In case you missed it, last week the federal government announced the first suite of measures to be introduced as a result of Barry O’Farrell’s review of the Interactive Gambling Act.

The measures are aimed at stopping any flow of gambling dollars to overseas bookmakers, to ‘protect’ Australians from dealing with unregulated foreign operators.

Sounds reasonable on face value.

The initial moves involve making the relevant laws clearer regarding the illegality of foreign bookmakers dealing with Australian customers, and discouraging those bookmakers from doing so.  Federal Minster for Human Services Alan Tudge made the announcements, and you can read the full release on his website.

But the message we get from punters is loud and clear: few bet with foreign operators by choice.  Rather, they’re forced to as a result of being banned by local operators.

So if foreign bookmakers are frozen out, as is the government’s stated aim, where does that leave the increasing number of punters being banned from betting locally?

Earlier this week, we put the following questions to Minister Tudge:

1. A large number of our readers and members find themselves constantly banned from betting by Australian-based bookmakers, who refuse to do business with them as individually they don’t lose enough money to meet bookmaker’s desired profit margins. This is certainly not limited to those betting large amounts, but seemingly anybody who doesn’t lose at the required rate.

In discussions with them, we would say the majority definitely don’t wish to bet with overseas bookmakers, however these practices by bookmakers leave them with no other option. Won’t these measures leave them with nowhere to bet? What would your advice to them be?

2. The effect of these practices is that many Australian-based bookmakers are free to simply ban any of their less profitable customers, and deal exclusively with losing and problem gamblers. Is it not a fundamental concern that we have an industry free to deal exclusively with losing gamblers, rather than more traditional bookmaking which requires managing risk across all customers in the market?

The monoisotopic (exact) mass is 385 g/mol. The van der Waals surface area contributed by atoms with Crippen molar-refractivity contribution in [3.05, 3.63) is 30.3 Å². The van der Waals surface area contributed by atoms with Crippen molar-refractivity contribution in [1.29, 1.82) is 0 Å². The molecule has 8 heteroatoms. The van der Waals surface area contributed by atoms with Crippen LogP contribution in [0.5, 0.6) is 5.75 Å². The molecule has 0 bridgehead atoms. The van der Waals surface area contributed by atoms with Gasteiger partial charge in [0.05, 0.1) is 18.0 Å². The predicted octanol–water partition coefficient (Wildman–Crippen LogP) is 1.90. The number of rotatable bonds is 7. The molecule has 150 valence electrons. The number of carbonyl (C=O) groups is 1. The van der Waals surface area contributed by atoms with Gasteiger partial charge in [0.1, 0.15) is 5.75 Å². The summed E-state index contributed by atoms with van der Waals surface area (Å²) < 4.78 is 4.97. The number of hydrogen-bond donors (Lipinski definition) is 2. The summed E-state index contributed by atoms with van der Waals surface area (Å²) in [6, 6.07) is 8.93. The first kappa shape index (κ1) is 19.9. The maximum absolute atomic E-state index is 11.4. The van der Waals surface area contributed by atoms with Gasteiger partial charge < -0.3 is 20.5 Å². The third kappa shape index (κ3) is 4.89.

3. Racing Victoria and Racing NSW have moved to combat this by introducing minimum bet limits that all bookmakers must accept from all punters (generally to win up to $2,000). This measure has proved very successful in keeping racing betting where it belongs – locally – however it doesn’t apply to other sports, which is where our members turn to international bookmakers.

Is there any reason why blanket minimum bet limits should be not introduced as legislation to ensure all genuine gamblers can bet with Australian bookmakers as desired? If so, why? Would this not be an effective measure to ensure local betting remains in Australia?

Minister Tudge’s office were good enough to provide a prompt response.

Unfortunately, the response itself left a lot to be desired.

A member of the Minster’s staff outlined that they were simply implementing “consumer protection” measures as recommended by the O’Farrell review, and that Minister Tudge had no specific comment regarding any of our points, which “are questions for the bookmakers”. 

(When we pressed the real impact of the legislation – leaving punters in the cold and allowing bookmakers to simply dealing with losing gamblers – we were told that this would be passed onto the Minister).

It would appear troublesome that the government would press through any legislation with little regard for what the actual impact will be, let alone legislation designed to “protect” the very consumers that will be affected by it.

This legislation purports to stop Aussie punters losing their money overseas, whilst at the same time enshrining in law the ability and desire of local bookmakers to deal only with those who’ll lose their money anyway.

Bookmakers, left to their own devices, will focus solely on what’s best for their bottom line: and unfortunately for the rest of us, that’s losing punters.

It looks like there’s still plenty of battles left in the punters’ war for a fair market.

What they said…

Richard Irvine, Fair Wagering Australia:

One of the O’Farrell Review recommendations was to investigate if account closures is increasing offshore wagering. When will we see the results of this investigation? From my campaigning I’ve found that all politicians pass the buck as quickly as they can – which Minster Tudge has done here. The only politician who has acted has been Victorian racing minister Martin Pakula – he formed a position on behalf of the government and then left Racing Victoria to ultimately decide.

Minister Tudge needs to form an opinion on behalf of the Federal Government and then appoint an independent sports wagering regulator to decide if a minimum bet limit should be introduced. Gambling becoming a cornerstone of Australian sport warrants this type of action.

3 COMMENTS

  1. Hi Mark,
    Have to agree with you. The bookies can do what they like. 3 Months ago i put some money
    into Ladbrokes to use the odds boost element. I bet around $20-$40 a bet. Am up and down with them, yet 2 weeks ago the dropped me down to only 10 cents above their advertised price. I can still bet with them
    but it could only be a matter of time before they close me out.
    Regards,
    Leo,
    Bowral. N.S.W.